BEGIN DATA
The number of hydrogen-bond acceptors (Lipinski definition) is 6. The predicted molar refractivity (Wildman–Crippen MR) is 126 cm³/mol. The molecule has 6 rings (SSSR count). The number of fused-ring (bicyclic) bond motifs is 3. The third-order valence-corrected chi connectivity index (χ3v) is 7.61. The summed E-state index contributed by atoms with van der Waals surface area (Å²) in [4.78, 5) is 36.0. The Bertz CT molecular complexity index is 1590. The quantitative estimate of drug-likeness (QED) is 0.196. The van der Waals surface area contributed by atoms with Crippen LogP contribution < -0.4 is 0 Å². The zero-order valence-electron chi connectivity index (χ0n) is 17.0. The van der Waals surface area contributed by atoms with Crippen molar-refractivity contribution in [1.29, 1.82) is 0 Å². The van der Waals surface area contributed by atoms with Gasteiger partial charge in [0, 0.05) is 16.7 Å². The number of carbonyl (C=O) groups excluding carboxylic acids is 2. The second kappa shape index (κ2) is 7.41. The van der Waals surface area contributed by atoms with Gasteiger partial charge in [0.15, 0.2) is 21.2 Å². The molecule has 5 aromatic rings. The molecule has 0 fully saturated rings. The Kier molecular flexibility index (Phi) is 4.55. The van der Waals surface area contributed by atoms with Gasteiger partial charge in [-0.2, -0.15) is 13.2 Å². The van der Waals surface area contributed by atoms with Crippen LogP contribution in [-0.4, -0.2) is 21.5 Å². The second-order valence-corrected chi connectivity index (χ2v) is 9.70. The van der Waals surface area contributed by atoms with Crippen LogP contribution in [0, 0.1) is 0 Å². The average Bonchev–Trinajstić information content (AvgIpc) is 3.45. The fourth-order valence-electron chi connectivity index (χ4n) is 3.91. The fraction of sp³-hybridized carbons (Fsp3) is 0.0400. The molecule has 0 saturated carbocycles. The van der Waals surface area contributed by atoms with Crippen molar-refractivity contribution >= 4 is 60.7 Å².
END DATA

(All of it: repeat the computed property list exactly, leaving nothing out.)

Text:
The number of hydrogen-bond acceptors (Lipinski definition) is 6. The predicted molar refractivity (Wildman–Crippen MR) is 126 cm³/mol. The molecule has 6 rings (SSSR count). The number of fused-ring (bicyclic) bond motifs is 3. The third-order valence-corrected chi connectivity index (χ3v) is 7.61. The summed E-state index contributed by atoms with van der Waals surface area (Å²) in [4.78, 5) is 36.0. The Bertz CT molecular complexity index is 1590. The quantitative estimate of drug-likeness (QED) is 0.196. The van der Waals surface area contributed by atoms with Crippen LogP contribution < -0.4 is 0 Å². The zero-order valence-electron chi connectivity index (χ0n) is 17.0. The van der Waals surface area contributed by atoms with Crippen molar-refractivity contribution in [1.29, 1.82) is 0 Å². The van der Waals surface area contributed by atoms with Gasteiger partial charge in [0, 0.05) is 16.7 Å². The number of carbonyl (C=O) groups excluding carboxylic acids is 2. The second kappa shape index (κ2) is 7.41. The van der Waals surface area contributed by atoms with Gasteiger partial charge in [0.15, 0.2) is 21.2 Å². The molecule has 5 aromatic rings. The molecule has 0 fully saturated rings. The Kier molecular flexibility index (Phi) is 4.55. The van der Waals surface area contributed by atoms with Gasteiger partial charge in [-0.2, -0.15) is 13.2 Å². The van der Waals surface area contributed by atoms with Crippen LogP contribution in [-0.4, -0.2) is 21.5 Å². The second-order valence-corrected chi connectivity index (χ2v) is 9.70. The van der Waals surface area contributed by atoms with Crippen LogP contribution in [0, 0.1) is 0 Å². The average Bonchev–Trinajstić information content (AvgIpc) is 3.45. The fourth-order valence-electron chi connectivity index (χ4n) is 3.91. The fraction of sp³-hybridized carbons (Fsp3) is 0.0400. The molecule has 0 saturated carbocycles. The van der Waals surface area contributed by atoms with Crippen molar-refractivity contribution >= 4 is 60.7 Å².